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Nature Methods presents three articles with groundbreaking new solutions developed by researchers from Helmholtz Munich and TUM


We are proud that the latest issue of Nature Methods presents three articles with groundbreaking new solutions developed by researchers from Helmholtz Munich and TUM:


Benchmarking atlas-level data integration in single-cell genomics

Single-cell atlases often include samples that span locations, laboratories and conditions, leading to complex, nested batch effects in data. Thus, joint analysis of atlas datasets requires reliable data integration. To guide integration method choice, we benchmarked 68 method and preprocessing combinations on 85 batches of gene expression, chromatin accessibility and simulation data from 23 publications, altogether representing >1.2 million cells distributed in 13 atlas-level integration tasks. We evaluated methods according to scalability, usability and their ability to remove batch effects while retaining biological variation using 14 evaluation metrics. We show that highly variable gene selection improves the performance of data integration methods, whereas scaling pushes methods to prioritize batch removal over conservation of biological variation. Overall, scANVI, Scanorama, scVI and scGen perform well, particularly on complex integration tasks, while single-cell ATAC-sequencing integration performance is strongly affected by choice of feature space. Our freely available Python module and benchmarking pipeline can identify optimal data integration methods for new data, benchmark new methods and improve method development.

Lücken et al. 2022: Benchmarking atlas-level data integration in single-cell genomics. Nature Methods, DOI: 10.1038/s41592-021-01336-8.


CellRank for directed single-cell fate mapping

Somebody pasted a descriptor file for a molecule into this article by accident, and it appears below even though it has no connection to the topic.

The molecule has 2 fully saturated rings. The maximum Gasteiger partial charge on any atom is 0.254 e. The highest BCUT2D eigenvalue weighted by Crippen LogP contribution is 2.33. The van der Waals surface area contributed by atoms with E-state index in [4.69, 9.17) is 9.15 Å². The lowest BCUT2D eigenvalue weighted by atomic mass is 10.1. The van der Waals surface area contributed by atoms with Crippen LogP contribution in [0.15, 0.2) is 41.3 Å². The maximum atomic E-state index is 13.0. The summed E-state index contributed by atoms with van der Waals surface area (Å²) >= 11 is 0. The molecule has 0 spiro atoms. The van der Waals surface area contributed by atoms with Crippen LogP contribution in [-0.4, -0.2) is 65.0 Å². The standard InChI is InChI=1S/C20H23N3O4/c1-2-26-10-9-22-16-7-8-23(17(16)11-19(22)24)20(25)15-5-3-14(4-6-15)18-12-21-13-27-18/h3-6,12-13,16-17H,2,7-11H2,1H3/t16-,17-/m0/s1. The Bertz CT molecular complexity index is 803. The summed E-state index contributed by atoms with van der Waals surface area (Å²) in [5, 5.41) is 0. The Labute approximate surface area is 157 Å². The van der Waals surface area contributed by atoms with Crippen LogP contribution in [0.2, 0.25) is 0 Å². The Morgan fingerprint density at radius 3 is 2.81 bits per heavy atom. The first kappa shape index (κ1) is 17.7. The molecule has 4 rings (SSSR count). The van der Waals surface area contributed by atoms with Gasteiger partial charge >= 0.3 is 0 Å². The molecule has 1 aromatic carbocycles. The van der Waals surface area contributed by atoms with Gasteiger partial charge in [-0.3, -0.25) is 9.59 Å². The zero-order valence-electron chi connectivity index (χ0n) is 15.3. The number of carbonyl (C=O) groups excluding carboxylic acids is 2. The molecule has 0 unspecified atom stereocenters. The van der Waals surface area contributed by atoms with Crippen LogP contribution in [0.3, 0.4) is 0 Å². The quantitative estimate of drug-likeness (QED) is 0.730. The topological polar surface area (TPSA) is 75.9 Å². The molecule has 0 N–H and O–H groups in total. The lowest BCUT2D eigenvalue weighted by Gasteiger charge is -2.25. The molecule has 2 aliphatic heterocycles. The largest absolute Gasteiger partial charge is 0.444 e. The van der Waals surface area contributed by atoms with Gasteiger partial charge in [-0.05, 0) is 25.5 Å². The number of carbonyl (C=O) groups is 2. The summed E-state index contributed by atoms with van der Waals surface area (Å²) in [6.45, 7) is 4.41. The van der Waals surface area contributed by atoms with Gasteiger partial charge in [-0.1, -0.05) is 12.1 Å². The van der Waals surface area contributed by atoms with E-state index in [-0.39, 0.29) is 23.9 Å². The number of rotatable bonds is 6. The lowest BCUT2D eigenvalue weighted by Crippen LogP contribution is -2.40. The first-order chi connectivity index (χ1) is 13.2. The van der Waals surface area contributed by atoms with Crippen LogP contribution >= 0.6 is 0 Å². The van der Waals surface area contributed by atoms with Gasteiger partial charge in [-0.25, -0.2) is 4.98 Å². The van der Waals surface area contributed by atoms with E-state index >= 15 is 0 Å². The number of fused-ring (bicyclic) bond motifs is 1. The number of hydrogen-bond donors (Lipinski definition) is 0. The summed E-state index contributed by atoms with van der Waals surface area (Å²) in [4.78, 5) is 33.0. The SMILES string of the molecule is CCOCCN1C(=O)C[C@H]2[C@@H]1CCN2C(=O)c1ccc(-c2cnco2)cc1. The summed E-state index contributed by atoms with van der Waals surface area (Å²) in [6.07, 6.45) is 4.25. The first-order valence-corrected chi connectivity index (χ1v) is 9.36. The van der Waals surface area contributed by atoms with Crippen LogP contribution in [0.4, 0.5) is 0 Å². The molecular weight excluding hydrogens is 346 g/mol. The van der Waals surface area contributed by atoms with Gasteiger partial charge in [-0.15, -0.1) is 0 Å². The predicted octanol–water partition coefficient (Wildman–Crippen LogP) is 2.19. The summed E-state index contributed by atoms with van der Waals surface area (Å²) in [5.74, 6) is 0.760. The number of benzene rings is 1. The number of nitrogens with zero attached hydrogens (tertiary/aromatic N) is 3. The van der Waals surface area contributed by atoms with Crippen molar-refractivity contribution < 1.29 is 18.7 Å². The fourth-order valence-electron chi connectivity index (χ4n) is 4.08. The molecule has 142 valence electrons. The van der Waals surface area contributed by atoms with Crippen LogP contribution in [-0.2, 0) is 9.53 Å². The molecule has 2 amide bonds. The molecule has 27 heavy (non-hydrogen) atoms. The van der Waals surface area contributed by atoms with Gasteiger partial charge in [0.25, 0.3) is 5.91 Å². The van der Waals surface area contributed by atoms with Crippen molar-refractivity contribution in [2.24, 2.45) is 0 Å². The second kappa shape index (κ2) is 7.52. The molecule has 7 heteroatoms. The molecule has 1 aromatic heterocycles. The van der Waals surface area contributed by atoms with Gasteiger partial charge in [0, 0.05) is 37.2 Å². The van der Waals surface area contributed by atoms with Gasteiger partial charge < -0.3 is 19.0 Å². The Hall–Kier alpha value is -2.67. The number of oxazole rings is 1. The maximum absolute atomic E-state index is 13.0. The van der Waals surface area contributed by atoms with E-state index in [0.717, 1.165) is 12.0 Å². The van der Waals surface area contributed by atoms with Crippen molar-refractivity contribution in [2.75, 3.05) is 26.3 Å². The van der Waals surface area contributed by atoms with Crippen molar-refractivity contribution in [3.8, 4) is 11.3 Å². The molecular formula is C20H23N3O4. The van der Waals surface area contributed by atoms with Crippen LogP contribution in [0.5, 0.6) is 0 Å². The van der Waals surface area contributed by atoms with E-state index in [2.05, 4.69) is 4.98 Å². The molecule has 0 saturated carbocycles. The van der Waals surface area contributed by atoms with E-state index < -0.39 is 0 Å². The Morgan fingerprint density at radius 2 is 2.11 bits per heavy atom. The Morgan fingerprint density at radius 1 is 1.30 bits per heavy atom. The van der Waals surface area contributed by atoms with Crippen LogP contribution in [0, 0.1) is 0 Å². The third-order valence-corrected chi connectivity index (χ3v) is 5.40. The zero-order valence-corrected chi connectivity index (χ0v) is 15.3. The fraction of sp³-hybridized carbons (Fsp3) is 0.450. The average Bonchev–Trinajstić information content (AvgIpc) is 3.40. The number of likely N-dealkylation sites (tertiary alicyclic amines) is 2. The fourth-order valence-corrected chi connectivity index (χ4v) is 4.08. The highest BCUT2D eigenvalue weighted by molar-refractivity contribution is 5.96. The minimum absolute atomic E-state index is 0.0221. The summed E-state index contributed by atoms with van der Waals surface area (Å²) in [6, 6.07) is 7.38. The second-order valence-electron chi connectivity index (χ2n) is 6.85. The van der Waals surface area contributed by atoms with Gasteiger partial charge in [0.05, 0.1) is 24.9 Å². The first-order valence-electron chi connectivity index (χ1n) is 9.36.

Computational trajectory inference enables the reconstruction of cell state dynamics from single-cell RNA sequencing experiments. However, trajectory inference requires that the direction of a biological process is known, largely limiting its application to differentiating systems in normal development. Here, we present CellRank (https://cellrank.org) for single-cell fate mapping in diverse scenarios, including regeneration, reprogramming and disease, for which direction is unknown. Our approach combines the robustness of trajectory inference with directional information from RNA velocity, taking into account the gradual and stochastic nature of cellular fate decisions, as well as uncertainty in velocity vectors. On pancreas development data, CellRank automatically detects initial, intermediate and terminal populations, predicts fate potentials and visualizes continuous gene expression trends along individual lineages. Applied to lineage-traced cellular reprogramming data, predicted fate probabilities correctly recover reprogramming outcomes. CellRank also predicts a new dedifferentiation trajectory during postinjury lung regeneration, including previously unknown intermediate cell states, which we confirm experimentally.

Lange et al. 2022: CellRank for directed single-cell fate mapping. Nature Methods, DOI: 10.1038/s41592-021-01346-6.


Squidpy: a scalable framework for spatial omics analysis

Spatial omics data are advancing the study of tissue organization and cellular communication at an unprecedented scale. Flexible tools are required to store, integrate and visualize the large diversity of spatial omics data. Here, we present Squidpy, a Python framework that brings together tools from omics and image analysis to enable scalable description of spatial molecular data, such as transcriptome or multivariate proteins. Squidpy provides efficient infrastructure and numerous analysis methods that allow to efficiently store, manipulate and interactively visualize spatial omics data. Squidpy is extensible and can be interfaced with a variety of already existing libraries for the scalable analysis of spatial omics data.

Palla, Spitzer et al. 2022: Squidpy: a scalable framework for spatial omics analysis. Nature Methods, DOI: 10.1038/s41592-021-01358-2.